The Alliance for Food Sovereignty in Africa (AFSA), a network of 35 groups in Africa, is calling on the Bill & Melinda Gates Foundation, U.S. government and other donors to stop funding harmful industrial agriculture and shift their funding and policy advocacy to support African-led efforts to expand agroecology.
- See African groups’ letter to AGRA donors
- Press advisory for Sept. 2 event to discuss defunding AGR
- XXX ally groups from XXX countries are supporting AFSA’s call to stop funding the African green revolution
- The letter will be delivered next week to the African Green Revolution Forum, a fundraising event sponsored by private donors, chemical companies and other business interests claiming they will present a “single coordinated African voice” to the UN Food Systems Summit.
Key articles by the Alliance for Food Sovereignty in Africa
- Bill Gates: Stop Telling Africans What Kind of Agriculture Africans Need, by Million Belay and Bridget Mugambe. Scientific American, July 6, 2021
- Africa at the Crossroads: Time to Abandon Failing Green Revolution, Million Belay and Timothy A. Wise, IPSNews, Sept. 23, 2020.
- Africa Says “I Can’t Breathe”: An African Civil Society Perspective on Systemic Racism, by Million Belay. Common Dreams, June 10, 2020
- Seeds Of Neo-Colonialism: Why the GMO Promoters Get It So Wrong About Africa, Alliance for Food Sovereignty in Africa, May 2018
African faith leaders ignored by Gates Foundation
In June, the Southern African Faith Communities’ Environment Institute and nearly 500 African faith leaders sent an open letter to the Gates Foundation asking them to stop funding industrial agriculture in Africa. They received no response.
- Industrial Agriculture Is No Solution for Africa, by Francesca de Gasparis and Gabriel Manyangadze, Capital News Kenya, August 31, 2021
- African faith communities tell Gates Foundation: “Big farming is no solution for Africa,” Southern African Faith Communities’ Environment Institute press release, August 3, 2021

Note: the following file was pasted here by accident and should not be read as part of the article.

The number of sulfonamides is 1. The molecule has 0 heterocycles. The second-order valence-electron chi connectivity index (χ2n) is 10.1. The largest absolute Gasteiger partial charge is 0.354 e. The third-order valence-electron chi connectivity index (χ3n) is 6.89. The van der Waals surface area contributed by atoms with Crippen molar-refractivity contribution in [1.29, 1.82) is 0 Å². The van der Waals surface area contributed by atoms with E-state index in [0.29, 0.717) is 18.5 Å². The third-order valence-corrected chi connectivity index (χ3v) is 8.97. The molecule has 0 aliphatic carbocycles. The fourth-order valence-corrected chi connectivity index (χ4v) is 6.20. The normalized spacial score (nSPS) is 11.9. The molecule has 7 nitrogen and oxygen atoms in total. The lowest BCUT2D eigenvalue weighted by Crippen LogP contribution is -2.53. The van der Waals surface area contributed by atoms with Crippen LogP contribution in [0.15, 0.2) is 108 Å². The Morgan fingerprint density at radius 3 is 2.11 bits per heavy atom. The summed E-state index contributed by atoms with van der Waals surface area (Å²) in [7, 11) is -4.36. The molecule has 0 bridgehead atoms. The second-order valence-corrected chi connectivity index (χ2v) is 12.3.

University research confirms Green Revolution’s failures
Research published last year confirmed that AGRA was “failing on its own terms,” with slow productivity growth, persistent poverty, and rising hunger. AGRA has failed to provide evidence to refute the findings.
- False Promises: The Alliance for a Green Revolution in Africa, a report from Rosa Luxemburg-Stiftung based on Wise’s research, July 2020
- Africa’s Choice: Africa’s Green Revolution has failed, time to change course, Timothy A. Wise, IATP Policy Brief, July 2020. (Also available in French.)
- AGRA Update: Withheld internal documents reveal no progress for Africa’s farmers, Timothy A. Wise, IATP blog, February 25, 2021.
- New AGRA Reports Offer Little Evidence to Justify Continued Donor Support, Timothy A. Wise, IATP Policy Brief, July 21, 2021.
- Selling the Past as Innovation, Timothy A. Wise, Food Tank, February 10, 2021.
Hunger in AGRA’s target countries rose more than 30% since 2006, according to UN data. The sharp rise in hunger occurred even as African governments spent as much as $1 billion per year subsidizing the “green revolution” package of commercial seeds and agrichemicals.
According to the 2021 UN hunger report, two thirds of the people in Sub-Saharan Africa in 2020 did not have reliable access to adequate food, and nearly a third of them suffered severe food insecurity.
UN experts urge shift to agroecology
- In 2019, a high level UN panel of experts on food security and nutrition called for a shift away from industrial agriculture and toward agroecological practices and policies that address social needs and inequality.
- Recent research shows that agroecology can increasing productivity with lower costs and higher incomes for farmers, while also building climate resiliency.
- AFSA’s agroecology case study collection.
- Farmer voices (video compilation)
- AGC could provide additional video resources
Conclusion – Mariann
AGRA funders contacted by AFSA in June : Private foundations: Gates Foundation, Rockefeller Foundation, Raikes Foundation; Corporate foundations: IKEA Foundation, Mastercard Foundation, Yara; Bilateral Donors: U.S. Agency for International Development; the Foreign, Commonwealth & Development Office (UK); Federal Ministry for Economic Cooperation and Development (Germany); Global Affairs Canada, International Development Research Centre (Canada); Kingdom of the Netherlands; the Norwegian Agency for Development Cooperation (NORAD